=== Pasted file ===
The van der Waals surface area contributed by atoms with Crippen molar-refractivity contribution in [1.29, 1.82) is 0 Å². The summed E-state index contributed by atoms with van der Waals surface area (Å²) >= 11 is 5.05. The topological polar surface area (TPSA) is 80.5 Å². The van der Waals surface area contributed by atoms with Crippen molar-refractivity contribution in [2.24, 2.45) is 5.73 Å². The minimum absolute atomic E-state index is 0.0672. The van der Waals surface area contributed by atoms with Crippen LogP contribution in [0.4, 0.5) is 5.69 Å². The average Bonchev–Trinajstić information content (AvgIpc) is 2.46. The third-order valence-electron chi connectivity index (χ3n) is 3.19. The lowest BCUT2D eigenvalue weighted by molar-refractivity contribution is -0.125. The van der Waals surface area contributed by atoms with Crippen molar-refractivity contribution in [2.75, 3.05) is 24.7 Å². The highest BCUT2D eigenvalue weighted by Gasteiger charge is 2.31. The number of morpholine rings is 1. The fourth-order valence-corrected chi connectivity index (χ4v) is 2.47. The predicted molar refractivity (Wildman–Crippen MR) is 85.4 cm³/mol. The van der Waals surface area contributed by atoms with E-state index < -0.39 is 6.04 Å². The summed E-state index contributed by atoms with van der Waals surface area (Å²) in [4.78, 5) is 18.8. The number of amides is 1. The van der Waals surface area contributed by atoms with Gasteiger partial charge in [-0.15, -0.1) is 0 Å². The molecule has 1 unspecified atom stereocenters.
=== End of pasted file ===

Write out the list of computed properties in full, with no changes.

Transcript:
The van der Waals surface area contributed by atoms with Crippen molar-refractivity contribution in [1.29, 1.82) is 0 Å². The summed E-state index contributed by atoms with van der Waals surface area (Å²) >= 11 is 5.05. The topological polar surface area (TPSA) is 80.5 Å². The van der Waals surface area contributed by atoms with Crippen molar-refractivity contribution in [2.24, 2.45) is 5.73 Å². The minimum absolute atomic E-state index is 0.0672. The van der Waals surface area contributed by atoms with Crippen LogP contribution in [0.4, 0.5) is 5.69 Å². The average Bonchev–Trinajstić information content (AvgIpc) is 2.46. The third-order valence-electron chi connectivity index (χ3n) is 3.19. The lowest BCUT2D eigenvalue weighted by molar-refractivity contribution is -0.125. The van der Waals surface area contributed by atoms with Crippen molar-refractivity contribution in [2.75, 3.05) is 24.7 Å². The highest BCUT2D eigenvalue weighted by Gasteiger charge is 2.31. The number of morpholine rings is 1. The fourth-order valence-corrected chi connectivity index (χ4v) is 2.47. The predicted molar refractivity (Wildman–Crippen MR) is 85.4 cm³/mol. The van der Waals surface area contributed by atoms with E-state index < -0.39 is 6.04 Å². The summed E-state index contributed by atoms with van der Waals surface area (Å²) in [4.78, 5) is 18.8. The number of amides is 1. The van der Waals surface area contributed by atoms with Gasteiger partial charge in [-0.15, -0.1) is 0 Å². The molecule has 1 unspecified atom stereocenters.